Kapaun pilgrimage reunites family
The 60-mile Father Emil Kapaun pilgrimage Thursday through Sunday will culminate in a homecoming for children of the late Raymond and Denise Bina.
They were raised in the Lincolnville and Marion area, but none of the eight siblings live there now. Five are planning to participate in the pilgrimage.
“Our parents’ memory and their faith inspire our family to make the pilgrimage,” daughter Nichole “Nicki” Bina said.
The walk will begin at the Church of the Resurrection in Bel Aire and end with a Father Kapaun Day Mass at 11 a.m. Sunday in Pilsen.
Pilgrims will walk 22 miles the first day and camp at Whitewater.
A 13-mile walk the next day will bring them to Peabody.
They will walk 16 miles the next day to Marion and eight miles Sunday morning to Pilsen.
Support vehicles will accompany them, and they will camp in tents at night.
Nicki will be walking the entire route for the first time this year. Sister Danae and her husband, sister Amanda, sister Ramie’s family, and brother Chuck’s family will walk segments of the route.
Danae chose Father Kapaun as her “saint of the year” and has been studying his life. Making the pilgrimage is part of that learning experience, she said. She and her husband are traveling from Arkansas to take part in the event.
“Pilsen is definitely home for us,” Nicki said. “All of our aunts and uncles and extended family usually are in church on Sunday, so when we arrive, it’s definitely like a family reunion.”
During the first few Kapaun pilgrimages, their mother helped organize meals. When joining the pilgrimage, she often walked from Marion to Pilsen.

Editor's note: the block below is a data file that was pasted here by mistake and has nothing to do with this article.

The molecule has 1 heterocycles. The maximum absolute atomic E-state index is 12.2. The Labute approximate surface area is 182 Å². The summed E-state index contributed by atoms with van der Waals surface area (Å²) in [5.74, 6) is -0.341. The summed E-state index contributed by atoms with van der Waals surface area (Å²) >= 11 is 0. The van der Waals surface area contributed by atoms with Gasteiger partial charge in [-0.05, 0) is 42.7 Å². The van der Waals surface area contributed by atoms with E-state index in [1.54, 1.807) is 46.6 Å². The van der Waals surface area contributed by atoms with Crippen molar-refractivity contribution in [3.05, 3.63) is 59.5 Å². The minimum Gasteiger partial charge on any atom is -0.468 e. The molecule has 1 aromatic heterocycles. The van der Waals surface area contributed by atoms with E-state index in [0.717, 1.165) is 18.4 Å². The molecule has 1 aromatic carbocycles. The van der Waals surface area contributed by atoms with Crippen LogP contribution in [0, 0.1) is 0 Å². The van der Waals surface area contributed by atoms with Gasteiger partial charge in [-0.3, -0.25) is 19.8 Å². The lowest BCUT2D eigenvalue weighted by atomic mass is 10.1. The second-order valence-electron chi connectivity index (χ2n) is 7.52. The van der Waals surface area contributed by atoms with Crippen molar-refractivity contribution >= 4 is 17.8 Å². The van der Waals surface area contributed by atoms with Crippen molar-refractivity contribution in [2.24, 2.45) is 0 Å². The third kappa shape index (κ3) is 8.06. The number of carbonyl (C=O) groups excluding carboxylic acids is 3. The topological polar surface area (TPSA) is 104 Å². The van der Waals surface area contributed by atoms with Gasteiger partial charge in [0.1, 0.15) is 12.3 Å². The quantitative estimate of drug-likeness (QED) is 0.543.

Nicki said Denise decided to walk the whole route in 2019, even though Denise had a knee problem that caused pain.
Nicki walked with her for part of the route in 2021 after moving back to Kansas from New York City.
In July of that summer, Raymond and Denise were killed in a car accident. Coming back to Pilsen is like therapy for their children.
“Being together at Pilsen brings joy and peace,” Nicki said. “Even though we feel sad at losing our parents, it feels extra joyful to be with family and friends.”
Dale and Andrea Klenda of rural Pilsen and their five children joined the pilgrimage at Peabody last year.
“There were so many people from so many walks of life,” Dale said. “It was interesting to hear stories of how Father Kapaun affected their lives.”
He said sleeping in tents wasn’t a big deal because they sometimes had their own campouts.
“There were a lot people, and everybody got along,” he said. “Our kids had fun.”
Even though their children were eager to do it again, they passed on joining the pilgrimage this year.
Last modified June 1, 2023